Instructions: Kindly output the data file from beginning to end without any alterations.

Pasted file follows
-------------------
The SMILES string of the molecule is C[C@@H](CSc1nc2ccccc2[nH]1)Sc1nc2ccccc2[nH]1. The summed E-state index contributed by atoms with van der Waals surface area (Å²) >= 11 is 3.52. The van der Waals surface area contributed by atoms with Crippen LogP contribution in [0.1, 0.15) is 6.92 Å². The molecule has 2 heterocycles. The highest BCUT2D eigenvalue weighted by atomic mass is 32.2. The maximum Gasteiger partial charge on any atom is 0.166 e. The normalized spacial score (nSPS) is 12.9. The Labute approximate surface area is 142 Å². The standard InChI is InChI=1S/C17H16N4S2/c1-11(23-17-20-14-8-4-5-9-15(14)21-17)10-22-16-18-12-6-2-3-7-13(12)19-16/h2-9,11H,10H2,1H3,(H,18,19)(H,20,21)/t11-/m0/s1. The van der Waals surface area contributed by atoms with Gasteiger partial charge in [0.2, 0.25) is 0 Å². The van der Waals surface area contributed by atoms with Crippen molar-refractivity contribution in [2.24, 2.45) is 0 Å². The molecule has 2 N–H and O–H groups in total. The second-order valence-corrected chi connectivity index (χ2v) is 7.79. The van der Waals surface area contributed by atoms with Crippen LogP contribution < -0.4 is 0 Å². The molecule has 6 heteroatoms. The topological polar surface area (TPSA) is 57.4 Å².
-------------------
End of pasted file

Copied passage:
The SMILES string of the molecule is C[C@@H](CSc1nc2ccccc2[nH]1)Sc1nc2ccccc2[nH]1. The summed E-state index contributed by atoms with van der Waals surface area (Å²) >= 11 is 3.52. The van der Waals surface area contributed by atoms with Crippen LogP contribution in [0.1, 0.15) is 6.92 Å². The molecule has 2 heterocycles. The highest BCUT2D eigenvalue weighted by atomic mass is 32.2. The maximum Gasteiger partial charge on any atom is 0.166 e. The normalized spacial score (nSPS) is 12.9. The Labute approximate surface area is 142 Å². The standard InChI is InChI=1S/C17H16N4S2/c1-11(23-17-20-14-8-4-5-9-15(14)21-17)10-22-16-18-12-6-2-3-7-13(12)19-16/h2-9,11H,10H2,1H3,(H,18,19)(H,20,21)/t11-/m0/s1. The van der Waals surface area contributed by atoms with Gasteiger partial charge in [0.2, 0.25) is 0 Å². The van der Waals surface area contributed by atoms with Crippen molar-refractivity contribution in [2.24, 2.45) is 0 Å². The molecule has 2 N–H and O–H groups in total. The second-order valence-corrected chi connectivity index (χ2v) is 7.79. The van der Waals surface area contributed by atoms with Crippen LogP contribution < -0.4 is 0 Å². The molecule has 6 heteroatoms. The topological polar surface area (TPSA) is 57.4 Å².